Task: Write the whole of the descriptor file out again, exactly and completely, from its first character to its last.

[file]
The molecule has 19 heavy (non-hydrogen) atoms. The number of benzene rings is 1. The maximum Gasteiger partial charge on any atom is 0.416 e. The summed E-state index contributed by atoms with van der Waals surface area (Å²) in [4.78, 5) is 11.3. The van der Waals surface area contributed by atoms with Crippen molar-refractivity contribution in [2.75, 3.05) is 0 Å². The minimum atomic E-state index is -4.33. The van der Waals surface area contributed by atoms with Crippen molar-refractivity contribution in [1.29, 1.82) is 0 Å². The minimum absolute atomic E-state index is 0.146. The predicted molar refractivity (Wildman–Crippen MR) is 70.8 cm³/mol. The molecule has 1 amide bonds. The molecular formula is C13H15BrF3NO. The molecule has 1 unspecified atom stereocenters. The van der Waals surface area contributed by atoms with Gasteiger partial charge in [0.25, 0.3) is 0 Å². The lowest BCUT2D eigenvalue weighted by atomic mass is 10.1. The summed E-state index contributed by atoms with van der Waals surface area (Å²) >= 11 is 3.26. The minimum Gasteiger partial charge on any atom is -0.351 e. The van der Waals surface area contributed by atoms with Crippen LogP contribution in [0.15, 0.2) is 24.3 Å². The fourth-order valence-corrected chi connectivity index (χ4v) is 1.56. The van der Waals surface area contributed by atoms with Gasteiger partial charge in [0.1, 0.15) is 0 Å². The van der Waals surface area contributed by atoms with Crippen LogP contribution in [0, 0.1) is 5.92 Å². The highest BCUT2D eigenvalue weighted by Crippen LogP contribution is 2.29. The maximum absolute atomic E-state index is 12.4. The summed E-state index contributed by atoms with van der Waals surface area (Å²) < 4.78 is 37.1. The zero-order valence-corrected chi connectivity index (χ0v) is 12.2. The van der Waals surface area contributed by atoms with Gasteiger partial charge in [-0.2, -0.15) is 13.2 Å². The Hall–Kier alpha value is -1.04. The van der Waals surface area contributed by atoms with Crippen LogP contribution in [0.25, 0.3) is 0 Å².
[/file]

The molecule has 19 heavy (non-hydrogen) atoms. The number of benzene rings is 1. The maximum Gasteiger partial charge on any atom is 0.416 e. The summed E-state index contributed by atoms with van der Waals surface area (Å²) in [4.78, 5) is 11.3. The van der Waals surface area contributed by atoms with Crippen molar-refractivity contribution in [2.75, 3.05) is 0 Å². The minimum atomic E-state index is -4.33. The van der Waals surface area contributed by atoms with Crippen molar-refractivity contribution in [1.29, 1.82) is 0 Å². The minimum absolute atomic E-state index is 0.146. The predicted molar refractivity (Wildman–Crippen MR) is 70.8 cm³/mol. The molecule has 1 amide bonds. The molecular formula is C13H15BrF3NO. The molecule has 1 unspecified atom stereocenters. The van der Waals surface area contributed by atoms with Gasteiger partial charge in [0.25, 0.3) is 0 Å². The lowest BCUT2D eigenvalue weighted by atomic mass is 10.1. The summed E-state index contributed by atoms with van der Waals surface area (Å²) >= 11 is 3.26. The minimum Gasteiger partial charge on any atom is -0.351 e. The van der Waals surface area contributed by atoms with Crippen LogP contribution in [0.15, 0.2) is 24.3 Å². The fourth-order valence-corrected chi connectivity index (χ4v) is 1.56. The van der Waals surface area contributed by atoms with Gasteiger partial charge in [0.1, 0.15) is 0 Å². The van der Waals surface area contributed by atoms with Crippen LogP contribution in [0, 0.1) is 5.92 Å². The highest BCUT2D eigenvalue weighted by Crippen LogP contribution is 2.29. The maximum absolute atomic E-state index is 12.4. The summed E-state index contributed by atoms with van der Waals surface area (Å²) < 4.78 is 37.1. The zero-order valence-corrected chi connectivity index (χ0v) is 12.2. The van der Waals surface area contributed by atoms with Gasteiger partial charge in [-0.2, -0.15) is 13.2 Å². The Hall–Kier alpha value is -1.04. The van der Waals surface area contributed by atoms with Crippen LogP contribution in [0.25, 0.3) is 0 Å².